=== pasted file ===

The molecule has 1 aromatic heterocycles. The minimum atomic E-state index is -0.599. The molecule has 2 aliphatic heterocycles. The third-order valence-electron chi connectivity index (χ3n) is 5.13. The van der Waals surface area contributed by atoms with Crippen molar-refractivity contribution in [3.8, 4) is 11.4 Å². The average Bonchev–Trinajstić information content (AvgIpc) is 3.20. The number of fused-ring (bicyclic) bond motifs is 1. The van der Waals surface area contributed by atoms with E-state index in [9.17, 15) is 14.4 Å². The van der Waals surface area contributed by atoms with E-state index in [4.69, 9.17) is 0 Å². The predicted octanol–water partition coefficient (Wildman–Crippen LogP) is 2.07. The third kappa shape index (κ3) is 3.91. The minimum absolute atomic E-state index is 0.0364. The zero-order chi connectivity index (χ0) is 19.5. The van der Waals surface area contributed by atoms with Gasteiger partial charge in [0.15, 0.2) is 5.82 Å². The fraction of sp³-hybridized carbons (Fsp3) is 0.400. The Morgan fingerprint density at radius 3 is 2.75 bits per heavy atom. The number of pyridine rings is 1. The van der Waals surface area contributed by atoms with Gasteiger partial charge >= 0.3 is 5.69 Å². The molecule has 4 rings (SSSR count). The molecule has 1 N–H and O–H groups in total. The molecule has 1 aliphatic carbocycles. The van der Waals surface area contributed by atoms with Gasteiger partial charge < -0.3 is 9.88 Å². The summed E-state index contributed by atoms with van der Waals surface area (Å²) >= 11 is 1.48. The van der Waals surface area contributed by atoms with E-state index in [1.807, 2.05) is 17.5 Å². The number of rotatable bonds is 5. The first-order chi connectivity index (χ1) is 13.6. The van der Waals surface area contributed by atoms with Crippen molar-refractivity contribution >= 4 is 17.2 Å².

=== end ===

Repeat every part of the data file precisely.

The molecule has 1 aromatic heterocycles. The minimum atomic E-state index is -0.599. The molecule has 2 aliphatic heterocycles. The third-order valence-electron chi connectivity index (χ3n) is 5.13. The van der Waals surface area contributed by atoms with Crippen molar-refractivity contribution in [3.8, 4) is 11.4 Å². The average Bonchev–Trinajstić information content (AvgIpc) is 3.20. The number of fused-ring (bicyclic) bond motifs is 1. The van der Waals surface area contributed by atoms with E-state index in [9.17, 15) is 14.4 Å². The van der Waals surface area contributed by atoms with E-state index in [4.69, 9.17) is 0 Å². The predicted octanol–water partition coefficient (Wildman–Crippen LogP) is 2.07. The third kappa shape index (κ3) is 3.91. The minimum absolute atomic E-state index is 0.0364. The zero-order chi connectivity index (χ0) is 19.5. The van der Waals surface area contributed by atoms with Gasteiger partial charge in [0.15, 0.2) is 5.82 Å². The fraction of sp³-hybridized carbons (Fsp3) is 0.400. The Morgan fingerprint density at radius 3 is 2.75 bits per heavy atom. The number of pyridine rings is 1. The van der Waals surface area contributed by atoms with Gasteiger partial charge >= 0.3 is 5.69 Å². The molecule has 4 rings (SSSR count). The molecule has 1 N–H and O–H groups in total. The molecule has 1 aliphatic carbocycles. The van der Waals surface area contributed by atoms with Gasteiger partial charge < -0.3 is 9.88 Å². The summed E-state index contributed by atoms with van der Waals surface area (Å²) >= 11 is 1.48. The van der Waals surface area contributed by atoms with E-state index in [1.807, 2.05) is 17.5 Å². The number of rotatable bonds is 5. The first-order chi connectivity index (χ1) is 13.6. The van der Waals surface area contributed by atoms with Crippen molar-refractivity contribution >= 4 is 17.2 Å².